Hello, internet. It’s been a pretty busy couple of weeks; Crazy for You (which I am prop mastering) begins tech this weekend. It has quite a large number of elements keeping me pretty busy, so I did not have time to write a blog for this past Wednesday. But I do have some fun links I’ve come across that should fill you with proppy goodness.
Anna Warren seems to be even busier than me over at Milwaukee Rep, but she has returned to write a new blog post, and it’s a cool one. She details how she molded and cast fried chicken out of latex and foam, using real fried chicken as the model.
The flip-side of molding and casting real food to make fake food is molding an object to cast it out of an edible material. This brings up many safety concerns, as very few molding materials and mold releases are food-safe. Smooth-on has a wonderfully-illustrated tutorial for casting edible items using a food-safe silicon putty.
I have yet to catch the TV series Face Off, in which special-effects makeup artists compete in time-intensive challenges (like Project Runway for the sci-fi set), but I’ve heard good things about it. Jamie Frevale interviews Rod Maxwell, one of the contestants on the show, about his work and what it was like “performing” that work on television.
Finally, just in time for Halloween, we have this video of a CNC machine which can carve Jack-o’-lanterns:
This was making the rounds on email yesterday: The Pure Smoke system by Jason Brumbalow. Say you need a clothes iron or a tea kettle to make steam on stage, but generating that kind of heat is too dangerous for the actors. You can probably hide one of these somewhere and let it make some room-temperature theatrical fog for you.
It essentially works like an e-cigarette with a nicotine-free cartridge. The major difference is you cue the vapor with a squeezable trigger rather than an airflow sensor which is activated when you inhale on the end. The vapor is generated from propylene glycol, which is among the safer kinds of chemicals used in theatrical foggers and electronic cigarettes. 1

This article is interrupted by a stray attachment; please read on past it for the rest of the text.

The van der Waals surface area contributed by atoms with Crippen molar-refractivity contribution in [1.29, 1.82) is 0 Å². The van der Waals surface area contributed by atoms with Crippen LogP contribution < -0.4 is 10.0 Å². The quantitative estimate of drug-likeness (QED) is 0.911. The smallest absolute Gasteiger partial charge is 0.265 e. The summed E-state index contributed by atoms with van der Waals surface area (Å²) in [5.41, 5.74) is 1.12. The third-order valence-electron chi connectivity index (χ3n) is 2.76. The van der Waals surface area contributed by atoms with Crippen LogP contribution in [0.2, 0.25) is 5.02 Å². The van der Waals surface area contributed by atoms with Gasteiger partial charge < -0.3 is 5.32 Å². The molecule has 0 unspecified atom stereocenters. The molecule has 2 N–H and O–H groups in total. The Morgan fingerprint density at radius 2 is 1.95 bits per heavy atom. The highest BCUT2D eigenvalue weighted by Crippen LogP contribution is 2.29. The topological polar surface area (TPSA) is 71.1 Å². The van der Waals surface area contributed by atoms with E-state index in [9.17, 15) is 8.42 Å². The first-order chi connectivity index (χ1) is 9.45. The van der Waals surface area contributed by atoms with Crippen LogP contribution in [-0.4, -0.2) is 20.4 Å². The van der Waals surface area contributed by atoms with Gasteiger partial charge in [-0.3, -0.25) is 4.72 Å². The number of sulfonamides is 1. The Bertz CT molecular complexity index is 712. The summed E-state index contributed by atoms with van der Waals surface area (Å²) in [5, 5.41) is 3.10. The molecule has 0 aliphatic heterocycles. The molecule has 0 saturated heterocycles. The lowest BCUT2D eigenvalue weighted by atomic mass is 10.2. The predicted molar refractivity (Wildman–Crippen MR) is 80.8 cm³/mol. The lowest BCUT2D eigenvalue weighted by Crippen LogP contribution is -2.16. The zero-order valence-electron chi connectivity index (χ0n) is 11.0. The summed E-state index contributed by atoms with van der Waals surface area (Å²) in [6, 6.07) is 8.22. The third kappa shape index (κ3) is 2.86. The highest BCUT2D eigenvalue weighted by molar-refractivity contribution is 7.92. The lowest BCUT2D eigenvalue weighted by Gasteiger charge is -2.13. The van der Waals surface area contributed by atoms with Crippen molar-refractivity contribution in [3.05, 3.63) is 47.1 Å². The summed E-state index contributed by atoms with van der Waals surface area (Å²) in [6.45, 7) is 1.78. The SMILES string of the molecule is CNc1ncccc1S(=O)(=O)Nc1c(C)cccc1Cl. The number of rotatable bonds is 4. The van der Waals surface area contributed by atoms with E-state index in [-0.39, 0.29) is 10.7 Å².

The website lists the system at $147, with refill smoke packs starting at around $25. It says each cartridge gives you over 80 large “puffs”, with a refill pack giving you 10 cartridges, so that’s about 3 cents per puff. The cost is a great deal cheaper than palm-sized theatrical foggers ($1850), though I’d imagine the vapor is considerably less dense and long-lasting.
It has a battery pack which takes 4 AA batteries (not included) which is connected through a long wire to a squeezable trigger mechanism. The mechanism is rigged to be strapped to a performer’s chest, though I imagine you can alter it to fit any prop you need the smoke in. A hose runs from the mechanism to the dispenser tip, which also holds the smoke cartridge. The dispenser is about 3 1/2″ long; the diameter of the base is about half an inch, and the tip is a quarter of an inch.
The amount of vapor produced by the Pure Smoke in the video looks to be extremely small, but if you are interested in the possible health risks of inhaling propylene glycol, especially in the quantities produced by full-stage theatrical foggers, I urge you to check this fact sheet about propylene glycol from Monona Rossol, the leading expert on chemical hazards in the entertainment industry. ↩
I’ve been checking out the site Make it and Mend it lately. It does have a lot of “I turned this coffee can into a piggy bank”–type projects, but if you dig around, you can find some great and useful ideas for repurposed materials and doing things on the cheap. Even if you don’t find anything that will help you in work, it can help you in your life too, since props people don’t get paid nearly enough for what we do.
Happy Friday the Thirteenth! If you are a horror film fan, you must surely recognize the work of Tom Savini if not the name; he created the horror effects for the film, Friday the 13th. He has a book called Grande Illusions: A Learn-By-Example Guide to the Art and Technique of Special Make-Up Effects from the Films of Tom Savini. His resume of films is quite impressive for this kind of work; besides the aforementioned Friday the 13th, he has also done makeup and horror effects for Dawn of the Dead, Friday the 13th: The Final Chapter, Day of the Dead, Monkey Shines, Creepshow, and many more. In addition to influencing many horror effects artists working today, he also runs the Special Effects Make-Up and Digital Film Programs at the Douglas Education Center in Pennsylvania.
It is beyond beneficial to us in having a book written by a man who has not only practiced these techniques for years, but has also pioneered many of these effects. It is even more fortunate that he has taken so many photographs and detailed notes of his process and working methods over the years that he can share with us. It would be like discovering a diary written by Shakespeare in which he discussed how he wrote his plays and how the productions evolved into what we know them as today.
In addition to the descriptions of his work on specific films, he has a number of step-by-step tutorials scattered throughout. Casting a head, casting teeth and fangs, working with foam latex and dealing with undercuts are some of the techniques Savini describes in this book.